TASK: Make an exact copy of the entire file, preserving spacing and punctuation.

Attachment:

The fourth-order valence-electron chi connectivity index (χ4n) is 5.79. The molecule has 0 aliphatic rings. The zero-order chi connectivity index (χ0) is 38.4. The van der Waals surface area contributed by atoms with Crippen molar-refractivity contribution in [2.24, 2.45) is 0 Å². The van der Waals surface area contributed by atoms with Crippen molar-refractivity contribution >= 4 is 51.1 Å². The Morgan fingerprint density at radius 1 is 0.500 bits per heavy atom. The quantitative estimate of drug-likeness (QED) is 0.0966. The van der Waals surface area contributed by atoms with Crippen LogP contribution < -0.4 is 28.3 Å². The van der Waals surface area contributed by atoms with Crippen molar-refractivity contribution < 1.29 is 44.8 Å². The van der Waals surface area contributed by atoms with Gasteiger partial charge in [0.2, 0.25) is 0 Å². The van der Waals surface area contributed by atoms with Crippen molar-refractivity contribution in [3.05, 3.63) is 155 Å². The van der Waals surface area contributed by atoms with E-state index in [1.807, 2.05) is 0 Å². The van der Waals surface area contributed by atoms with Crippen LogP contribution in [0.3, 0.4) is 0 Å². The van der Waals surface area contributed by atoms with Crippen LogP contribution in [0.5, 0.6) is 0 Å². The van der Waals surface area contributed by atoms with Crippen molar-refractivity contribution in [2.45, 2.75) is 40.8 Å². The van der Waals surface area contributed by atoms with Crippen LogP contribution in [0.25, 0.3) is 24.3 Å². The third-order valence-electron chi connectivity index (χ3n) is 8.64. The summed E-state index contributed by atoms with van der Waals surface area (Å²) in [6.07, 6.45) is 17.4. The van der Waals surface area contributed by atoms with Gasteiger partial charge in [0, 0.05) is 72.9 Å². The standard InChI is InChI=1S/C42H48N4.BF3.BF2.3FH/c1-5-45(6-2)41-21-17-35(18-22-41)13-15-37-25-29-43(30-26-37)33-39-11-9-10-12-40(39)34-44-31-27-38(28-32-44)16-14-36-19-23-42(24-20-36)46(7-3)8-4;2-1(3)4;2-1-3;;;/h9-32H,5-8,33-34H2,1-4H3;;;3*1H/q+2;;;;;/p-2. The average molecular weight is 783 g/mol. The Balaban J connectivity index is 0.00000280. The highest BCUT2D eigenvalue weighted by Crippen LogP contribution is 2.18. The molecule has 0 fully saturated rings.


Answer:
The fourth-order valence-electron chi connectivity index (χ4n) is 5.79. The molecule has 0 aliphatic rings. The zero-order chi connectivity index (χ0) is 38.4. The van der Waals surface area contributed by atoms with Crippen molar-refractivity contribution in [2.24, 2.45) is 0 Å². The van der Waals surface area contributed by atoms with Crippen molar-refractivity contribution >= 4 is 51.1 Å². The Morgan fingerprint density at radius 1 is 0.500 bits per heavy atom. The quantitative estimate of drug-likeness (QED) is 0.0966. The van der Waals surface area contributed by atoms with Crippen LogP contribution < -0.4 is 28.3 Å². The van der Waals surface area contributed by atoms with Crippen molar-refractivity contribution < 1.29 is 44.8 Å². The van der Waals surface area contributed by atoms with Gasteiger partial charge in [0.2, 0.25) is 0 Å². The van der Waals surface area contributed by atoms with Crippen molar-refractivity contribution in [3.05, 3.63) is 155 Å². The van der Waals surface area contributed by atoms with E-state index in [1.807, 2.05) is 0 Å². The van der Waals surface area contributed by atoms with Crippen LogP contribution in [0.3, 0.4) is 0 Å². The van der Waals surface area contributed by atoms with Crippen LogP contribution in [0.5, 0.6) is 0 Å². The van der Waals surface area contributed by atoms with Crippen molar-refractivity contribution in [2.45, 2.75) is 40.8 Å². The van der Waals surface area contributed by atoms with Crippen LogP contribution in [0.25, 0.3) is 24.3 Å². The third-order valence-electron chi connectivity index (χ3n) is 8.64. The summed E-state index contributed by atoms with van der Waals surface area (Å²) in [6.07, 6.45) is 17.4. The van der Waals surface area contributed by atoms with Gasteiger partial charge in [0, 0.05) is 72.9 Å². The standard InChI is InChI=1S/C42H48N4.BF3.BF2.3FH/c1-5-45(6-2)41-21-17-35(18-22-41)13-15-37-25-29-43(30-26-37)33-39-11-9-10-12-40(39)34-44-31-27-38(28-32-44)16-14-36-19-23-42(24-20-36)46(7-3)8-4;2-1(3)4;2-1-3;;;/h9-32H,5-8,33-34H2,1-4H3;;;3*1H/q+2;;;;;/p-2. The average molecular weight is 783 g/mol. The Balaban J connectivity index is 0.00000280. The highest BCUT2D eigenvalue weighted by Crippen LogP contribution is 2.18. The molecule has 0 fully saturated rings.